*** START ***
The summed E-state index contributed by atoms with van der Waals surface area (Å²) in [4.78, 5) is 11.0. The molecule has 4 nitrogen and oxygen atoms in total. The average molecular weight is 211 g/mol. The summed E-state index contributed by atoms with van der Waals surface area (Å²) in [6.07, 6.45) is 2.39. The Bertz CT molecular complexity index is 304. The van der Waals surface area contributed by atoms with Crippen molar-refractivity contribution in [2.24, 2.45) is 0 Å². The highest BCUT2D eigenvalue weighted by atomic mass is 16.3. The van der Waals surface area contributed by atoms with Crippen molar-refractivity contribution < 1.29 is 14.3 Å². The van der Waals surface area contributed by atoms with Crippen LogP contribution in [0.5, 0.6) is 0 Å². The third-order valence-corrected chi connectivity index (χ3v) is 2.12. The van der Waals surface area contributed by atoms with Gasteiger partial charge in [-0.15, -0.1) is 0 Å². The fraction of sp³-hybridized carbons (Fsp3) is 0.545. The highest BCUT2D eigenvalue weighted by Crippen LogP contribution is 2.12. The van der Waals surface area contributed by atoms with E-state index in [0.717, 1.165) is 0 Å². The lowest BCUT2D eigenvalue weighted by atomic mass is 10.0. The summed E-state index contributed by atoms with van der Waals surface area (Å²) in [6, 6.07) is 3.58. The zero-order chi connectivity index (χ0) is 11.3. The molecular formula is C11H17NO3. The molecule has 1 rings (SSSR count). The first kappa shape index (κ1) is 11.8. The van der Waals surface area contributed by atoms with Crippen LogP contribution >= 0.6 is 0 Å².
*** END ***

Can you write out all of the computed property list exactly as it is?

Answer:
The summed E-state index contributed by atoms with van der Waals surface area (Å²) in [4.78, 5) is 11.0. The molecule has 4 nitrogen and oxygen atoms in total. The average molecular weight is 211 g/mol. The summed E-state index contributed by atoms with van der Waals surface area (Å²) in [6.07, 6.45) is 2.39. The Bertz CT molecular complexity index is 304. The van der Waals surface area contributed by atoms with Crippen molar-refractivity contribution in [2.24, 2.45) is 0 Å². The highest BCUT2D eigenvalue weighted by atomic mass is 16.3. The van der Waals surface area contributed by atoms with Crippen molar-refractivity contribution < 1.29 is 14.3 Å². The van der Waals surface area contributed by atoms with Crippen LogP contribution in [0.5, 0.6) is 0 Å². The third-order valence-corrected chi connectivity index (χ3v) is 2.12. The van der Waals surface area contributed by atoms with Gasteiger partial charge in [-0.15, -0.1) is 0 Å². The fraction of sp³-hybridized carbons (Fsp3) is 0.545. The highest BCUT2D eigenvalue weighted by Crippen LogP contribution is 2.12. The van der Waals surface area contributed by atoms with E-state index in [0.717, 1.165) is 0 Å². The lowest BCUT2D eigenvalue weighted by atomic mass is 10.0. The summed E-state index contributed by atoms with van der Waals surface area (Å²) in [6, 6.07) is 3.58. The zero-order chi connectivity index (χ0) is 11.3. The molecular formula is C11H17NO3. The molecule has 1 rings (SSSR count). The first kappa shape index (κ1) is 11.8. The van der Waals surface area contributed by atoms with Crippen LogP contribution >= 0.6 is 0 Å².